I’m not brazen (or established) enough to break all the rules, but even with a better understanding of the danger have been tempted. For example, despite the rampant practice of dropping -ly off of adverbs (a pet peeve of mine), I like the rhythm of “quick as an aftershock” vs. “as quickly as an aftershock.” I had considered using the former simply because I liked the way it sounds, but didn’t because of the incorrect grammar and since the action in question literally couldn’t have been that fast. Readers can be soooo literal, I’ve learned. :0)

    So, am I correct in saying that breaking the rules, especially in the first few pages/paragraphs, would more likely signal to Millicent that a new writer simply didn’t know them rather than s/he is cleverly and stylistically breaking them? Or can some writing done well, or a writer with a strong platform/connections get by with it, perhaps because s/he does it well?

    What is a definitive source for correct grammar/punctuation? I wasn’t an English major (a regret) but have dug out my copy of “The Gregg Reference Manual” (no underlines/italics available for comments). Can you recommend a better resource? Sorry if I’ve missed it in past blogs/your list on the right.

    Thanks, as always, for what you do for us!

    1. Hello, Jen!

      Ah, the revisions-on-the-revisions stage. You have my sympathies.

      You are quite correct in concluding that Millicent is far, far more likely to assume that a deviation from grammar in a manuscript by a writer who isn’t the bureau chief of anywhere is the result of ignorance, rather than style. Basically, the benefit of the doubt is an earned thing.

      I also think you’re right to attribute the author you cite’s ability to get away with breaking the rules to his having an awfully good platform — which can make more of a difference in landing an agent for a novel than fiction writers like to think. (For one thing, agents and editors like to work with the previously published, journalists especially, because they’ve already demonstrated that they are capable of meeting a deadline, and for another, someone who has been a journalist for a while may already have an agent for his nonfiction.) One of my agent friends was teasing me only yesterday about the sometimes huge benefit of the doubt the industry tends to give the already-established over, as she likes to put it, “the people who follow your advice.” She kept saying, “Ooh, this author ended a sentence in a preposition. I bet you’d LOVE for me to give him the heave-ho, wouldn’t you?”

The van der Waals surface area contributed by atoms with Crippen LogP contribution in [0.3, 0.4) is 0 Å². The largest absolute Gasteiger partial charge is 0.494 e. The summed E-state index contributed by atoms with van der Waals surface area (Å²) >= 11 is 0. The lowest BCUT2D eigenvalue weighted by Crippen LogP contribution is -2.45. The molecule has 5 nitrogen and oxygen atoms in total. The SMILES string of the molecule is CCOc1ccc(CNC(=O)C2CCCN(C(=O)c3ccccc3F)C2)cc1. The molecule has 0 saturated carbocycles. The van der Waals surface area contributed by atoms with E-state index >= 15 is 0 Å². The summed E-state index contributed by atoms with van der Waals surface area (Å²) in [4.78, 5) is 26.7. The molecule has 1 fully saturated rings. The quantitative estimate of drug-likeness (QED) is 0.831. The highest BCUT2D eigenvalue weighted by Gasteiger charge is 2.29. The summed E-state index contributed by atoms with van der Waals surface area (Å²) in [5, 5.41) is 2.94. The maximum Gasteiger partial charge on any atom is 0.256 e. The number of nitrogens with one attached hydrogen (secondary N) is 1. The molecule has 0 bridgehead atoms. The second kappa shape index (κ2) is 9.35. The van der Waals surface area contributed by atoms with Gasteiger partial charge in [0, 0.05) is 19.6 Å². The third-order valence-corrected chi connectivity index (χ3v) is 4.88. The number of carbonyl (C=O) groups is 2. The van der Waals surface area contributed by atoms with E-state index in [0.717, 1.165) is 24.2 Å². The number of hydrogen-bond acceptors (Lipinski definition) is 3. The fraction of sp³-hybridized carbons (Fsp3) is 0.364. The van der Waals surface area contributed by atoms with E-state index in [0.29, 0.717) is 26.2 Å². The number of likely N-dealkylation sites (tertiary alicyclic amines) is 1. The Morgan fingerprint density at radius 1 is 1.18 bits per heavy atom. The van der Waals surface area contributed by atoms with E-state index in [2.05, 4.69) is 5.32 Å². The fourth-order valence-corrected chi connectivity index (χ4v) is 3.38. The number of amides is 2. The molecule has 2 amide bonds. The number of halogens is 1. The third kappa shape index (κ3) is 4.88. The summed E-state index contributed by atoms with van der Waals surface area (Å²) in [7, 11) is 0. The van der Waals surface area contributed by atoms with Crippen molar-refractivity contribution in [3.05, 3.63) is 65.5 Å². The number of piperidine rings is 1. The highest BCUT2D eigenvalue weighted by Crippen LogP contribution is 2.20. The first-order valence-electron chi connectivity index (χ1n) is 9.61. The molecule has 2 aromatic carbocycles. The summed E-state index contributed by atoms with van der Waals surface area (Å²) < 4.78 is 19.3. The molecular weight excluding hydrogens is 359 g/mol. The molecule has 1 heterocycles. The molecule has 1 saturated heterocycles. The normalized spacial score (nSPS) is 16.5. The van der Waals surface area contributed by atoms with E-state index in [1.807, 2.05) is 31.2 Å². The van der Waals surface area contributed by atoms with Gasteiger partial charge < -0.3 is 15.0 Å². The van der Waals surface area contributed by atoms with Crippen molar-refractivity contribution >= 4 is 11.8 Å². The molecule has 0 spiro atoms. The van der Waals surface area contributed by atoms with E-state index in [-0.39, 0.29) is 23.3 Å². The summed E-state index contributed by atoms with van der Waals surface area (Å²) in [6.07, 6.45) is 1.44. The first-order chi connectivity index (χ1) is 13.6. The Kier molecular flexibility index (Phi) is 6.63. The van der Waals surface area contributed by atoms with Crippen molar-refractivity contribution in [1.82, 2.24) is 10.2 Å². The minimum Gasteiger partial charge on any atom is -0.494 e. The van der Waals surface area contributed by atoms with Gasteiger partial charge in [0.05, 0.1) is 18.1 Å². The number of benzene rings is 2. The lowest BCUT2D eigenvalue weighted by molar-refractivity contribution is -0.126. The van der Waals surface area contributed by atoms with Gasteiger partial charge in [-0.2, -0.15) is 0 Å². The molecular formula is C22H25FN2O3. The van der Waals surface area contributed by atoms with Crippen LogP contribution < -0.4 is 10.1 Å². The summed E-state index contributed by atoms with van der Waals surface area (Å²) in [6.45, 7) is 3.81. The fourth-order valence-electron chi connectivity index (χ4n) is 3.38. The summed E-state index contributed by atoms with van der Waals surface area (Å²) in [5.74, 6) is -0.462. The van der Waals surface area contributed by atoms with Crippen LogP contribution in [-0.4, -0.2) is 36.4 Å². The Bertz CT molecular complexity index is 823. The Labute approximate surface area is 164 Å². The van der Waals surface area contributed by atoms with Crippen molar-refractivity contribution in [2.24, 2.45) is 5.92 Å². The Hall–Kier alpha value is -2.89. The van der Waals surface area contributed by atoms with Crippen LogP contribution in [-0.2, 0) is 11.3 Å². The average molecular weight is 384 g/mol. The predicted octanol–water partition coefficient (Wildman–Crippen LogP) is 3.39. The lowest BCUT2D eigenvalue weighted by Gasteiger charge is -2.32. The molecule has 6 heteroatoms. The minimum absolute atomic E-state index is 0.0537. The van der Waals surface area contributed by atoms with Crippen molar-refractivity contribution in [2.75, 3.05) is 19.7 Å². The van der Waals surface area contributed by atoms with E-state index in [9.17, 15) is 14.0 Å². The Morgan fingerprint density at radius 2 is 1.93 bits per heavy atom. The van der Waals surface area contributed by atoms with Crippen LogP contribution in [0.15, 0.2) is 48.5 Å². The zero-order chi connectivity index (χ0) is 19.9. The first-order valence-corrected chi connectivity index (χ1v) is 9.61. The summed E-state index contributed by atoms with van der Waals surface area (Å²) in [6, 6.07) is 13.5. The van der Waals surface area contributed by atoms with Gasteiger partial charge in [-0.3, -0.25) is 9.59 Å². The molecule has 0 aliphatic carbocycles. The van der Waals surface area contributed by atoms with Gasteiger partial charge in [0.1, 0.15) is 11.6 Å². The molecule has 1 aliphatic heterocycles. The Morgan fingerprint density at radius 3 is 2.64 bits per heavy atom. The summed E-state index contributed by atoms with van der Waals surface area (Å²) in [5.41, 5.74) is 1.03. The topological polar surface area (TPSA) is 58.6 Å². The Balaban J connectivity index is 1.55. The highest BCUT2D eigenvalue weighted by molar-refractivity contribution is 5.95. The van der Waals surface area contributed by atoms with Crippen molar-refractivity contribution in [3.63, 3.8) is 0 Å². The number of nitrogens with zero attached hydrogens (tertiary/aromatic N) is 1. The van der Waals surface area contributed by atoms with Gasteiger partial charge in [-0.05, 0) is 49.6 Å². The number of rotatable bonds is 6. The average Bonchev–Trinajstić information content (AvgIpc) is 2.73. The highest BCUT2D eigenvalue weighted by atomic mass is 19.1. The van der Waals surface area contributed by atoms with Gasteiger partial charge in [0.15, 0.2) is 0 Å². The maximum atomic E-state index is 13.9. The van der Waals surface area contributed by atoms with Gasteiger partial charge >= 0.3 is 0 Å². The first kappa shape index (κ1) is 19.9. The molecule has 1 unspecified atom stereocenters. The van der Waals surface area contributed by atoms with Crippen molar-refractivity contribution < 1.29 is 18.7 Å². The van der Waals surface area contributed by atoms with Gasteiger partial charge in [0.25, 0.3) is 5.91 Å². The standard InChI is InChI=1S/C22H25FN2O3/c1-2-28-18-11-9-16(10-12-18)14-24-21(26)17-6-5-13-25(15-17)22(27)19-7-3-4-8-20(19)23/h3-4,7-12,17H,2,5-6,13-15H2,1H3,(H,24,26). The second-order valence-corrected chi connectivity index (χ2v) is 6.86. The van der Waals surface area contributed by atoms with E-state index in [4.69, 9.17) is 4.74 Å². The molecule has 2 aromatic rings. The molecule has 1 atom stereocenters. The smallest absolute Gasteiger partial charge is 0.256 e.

All that being said (one of my favorite phrases lately, I notice), the standards for what is acceptable vary from genre to genre, just as they do between journalism and books — in journalism, single-sentence paragraphs are quite normal. That does not make them correct, but I’m betting that any agent or editor who took him on as a client just accepted that he would be producing AP-style writing.

      Because what’s considered stylistically acceptable does vary amongst types of writing, as well as genre to genre, there isn’t really a single source that might be regarded as definitive. For an excellent overview of grammar, though, I always recommend Strunk & White’s The Elements of Style. (Adding to the charm of this excellent manual, the White here is the same one who wrote the children’s classics Stuart Little and Charlotte’s Web.)

      1. Thanks for adding insight. I’ll focus on writing well and pushing back that nagging little voice urging me to stray.

        The Elements of Style would be an excellent guide to do so, which struck me in new ways after reading it in light of suggested revisions to my manuscript. I will definitely incorporate its good guidance before submitting my next draft for further scrutiny.

        Thanks again. Jen

  2. That was brilliant. You turned a bright light on a dark subject for me. I have no doubt that you have improved my writing for all the years yet to come.

  3. You’re welcome, Jen. I’m also going to give a bit more thought to the issue of how that rules apply differently to the already-established author’s work; I’ve already come up with an example to use in Friday’s post.